“This gives the vehicle the opportunity to run under a normal catenary system or to run off wire for up to four miles, depending on the system alignment and number of stops,” Kleppinger says. “It enables the system to be more environmentally responsive and sustainable because, potentially, it can use less energy. It also allows a municipality to look at lower infrastructure costs to support the system. If you’re not running on wire, the energy usage could be reduced, which is also saving the municipality money and helping the environment.”
Kinkisharyo recently tested the
ameriTRAM in Charlotte, N.C., and Dallas, and plans to display it in a number of U.S. cities during the summer, as well as at the APTA Expo 2011 in New Orleans in October.
United Streetcar officials also have taken note of the growing interest in wireless streetcars. The Portland, Ore.-based company — the only U.S.-based modern streetcar manufacturer, according to the company — currently offers two streetcar models and is developing a third that would have the potential to run on a wireless system.
The company’s offerings include the United Streetcar 100, the baseline model now in operation in Portland. It’s the longest-running modern streetcar in the United States, says United Streetcar President Chandra Brown. United Streetcar is building its 200-level model for Tucson, Ariz.’s $148 million streetcar expansion. The 200 model was designed specifically for hot-weather climates. Features include an increased cooling capacity, improved air distribution, solar glass, LED lights inside and out, and a more efficient air conditioning system, Brown says.
United Streetcar’s 300-level model is being developed in response to interest in a wireless option, which Brown described as the “unmet need” in the U.S. streetcar market.
“We’re working on the design of that car now, and hope to build it for a customer within the next year,” says Brown.
Although the market for streetcars remains small in North America compared with, say, Europe, that’s likely to change over time, says Boris Homenock, a Chicago-based consultant to Vossloh North America. The increasing — and in some cases, record-setting — ridership reported by U.S. passenger rail systems has Homenock convinced it’s just a matter of time before the streetcar market takes off.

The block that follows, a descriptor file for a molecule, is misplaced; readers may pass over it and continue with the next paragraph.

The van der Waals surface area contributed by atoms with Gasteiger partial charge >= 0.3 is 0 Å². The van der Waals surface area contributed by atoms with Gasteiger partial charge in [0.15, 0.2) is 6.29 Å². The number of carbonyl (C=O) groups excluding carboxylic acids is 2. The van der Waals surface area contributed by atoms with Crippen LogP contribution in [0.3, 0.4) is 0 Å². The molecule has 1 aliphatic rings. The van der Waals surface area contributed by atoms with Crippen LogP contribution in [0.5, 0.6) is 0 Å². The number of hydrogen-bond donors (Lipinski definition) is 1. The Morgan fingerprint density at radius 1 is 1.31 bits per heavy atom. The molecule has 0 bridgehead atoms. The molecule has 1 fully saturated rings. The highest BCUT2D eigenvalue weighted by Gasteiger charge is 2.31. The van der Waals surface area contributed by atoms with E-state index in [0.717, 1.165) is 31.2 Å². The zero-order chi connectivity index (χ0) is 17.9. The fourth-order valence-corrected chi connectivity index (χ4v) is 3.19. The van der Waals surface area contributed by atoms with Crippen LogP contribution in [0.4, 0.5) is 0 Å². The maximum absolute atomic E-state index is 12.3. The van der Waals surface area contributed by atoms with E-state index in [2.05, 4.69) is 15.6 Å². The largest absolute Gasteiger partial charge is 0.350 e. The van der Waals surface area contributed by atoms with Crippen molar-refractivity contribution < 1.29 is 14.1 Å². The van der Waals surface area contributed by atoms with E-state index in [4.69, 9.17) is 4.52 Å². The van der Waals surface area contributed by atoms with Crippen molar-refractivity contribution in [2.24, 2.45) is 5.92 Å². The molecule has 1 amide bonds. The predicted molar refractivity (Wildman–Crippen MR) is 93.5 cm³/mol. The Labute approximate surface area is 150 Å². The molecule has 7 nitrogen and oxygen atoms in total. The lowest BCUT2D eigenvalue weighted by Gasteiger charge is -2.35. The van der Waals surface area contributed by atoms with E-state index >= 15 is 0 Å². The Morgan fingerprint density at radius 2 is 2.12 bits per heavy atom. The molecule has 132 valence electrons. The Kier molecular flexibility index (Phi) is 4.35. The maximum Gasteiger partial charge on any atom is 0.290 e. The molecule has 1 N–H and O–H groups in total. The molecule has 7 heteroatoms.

As a result, Vossloh is “looking to introduce” its TramLink articulated electric streetcar in the U.S. market, Homenock says.
TramLink is a 100 percent, low-floor design with conventional axles. Currently in operation in Europe, the TramLink ranges in length starting at about 69 feet, and can come in various widths up to 2.65 meters. Made of stainless steel, the car’s shape is convex to provide more room for riders, Homenock says. Passenger access is available from both sides of the vehicle, again making it easier for passengers to get on and off board quickly. The basic TramLink is powered by a catenary system but also has the capability of using battery technology to operate “off wire” over certain distances.
Alstom planners, too, are keeping a close eye on the North American market. Although the builder doesn’t yet have a streetcar operating in North America, “our current focus is on providing states, cities and other authorities considering streetcar projects with insight into best practices from projects we have supported around the world,” Alstom officials said in a prepared statement.
In response to interest in wireless or in-track catenary systems, Alstom offers its APS system, which the company claims is “the only wireless catenary solution available on the global market that has been extensively tested and proven on existing streetcars.” Alstom also offers the battery technology to enable a streetcar to operate without catenary support over short distances. For example, battery technology was developed on rolling stock for the company’s Citadis streetcars operating in Nice, France.
Although more public transportation officials seem to be interested in sleek, modern European styling, certain cities — San Francisco and New Orleans among them — maintain a vintage or historic design, says Joel McNeil, transportation sales, at Brookville Equipment Corp.
Brookville supplies new and remanufactured cars, but a majority of its streetcar business has been in interior and exterior restoration and refurbishment work, says McNeil. Major projects have included the Southeastern Pennsylvania Transportation Authority; the San Francisco Municipal Transportation Agency, which oversees that city’s historic cable car system; and the New Orleans Regional Transit Authority.
McNeil, who serves on the APTA Streetcar subcommittee, cites increasing attendance at committee meetings as evidence of growing interest in streetcars — the vintage and the modern.
“I would agree that in North America, there’s definitely an understanding of streetcars as a viable mode of public transportation,” he says.
E-mail comments to Julie Sneider, Assistant Editor.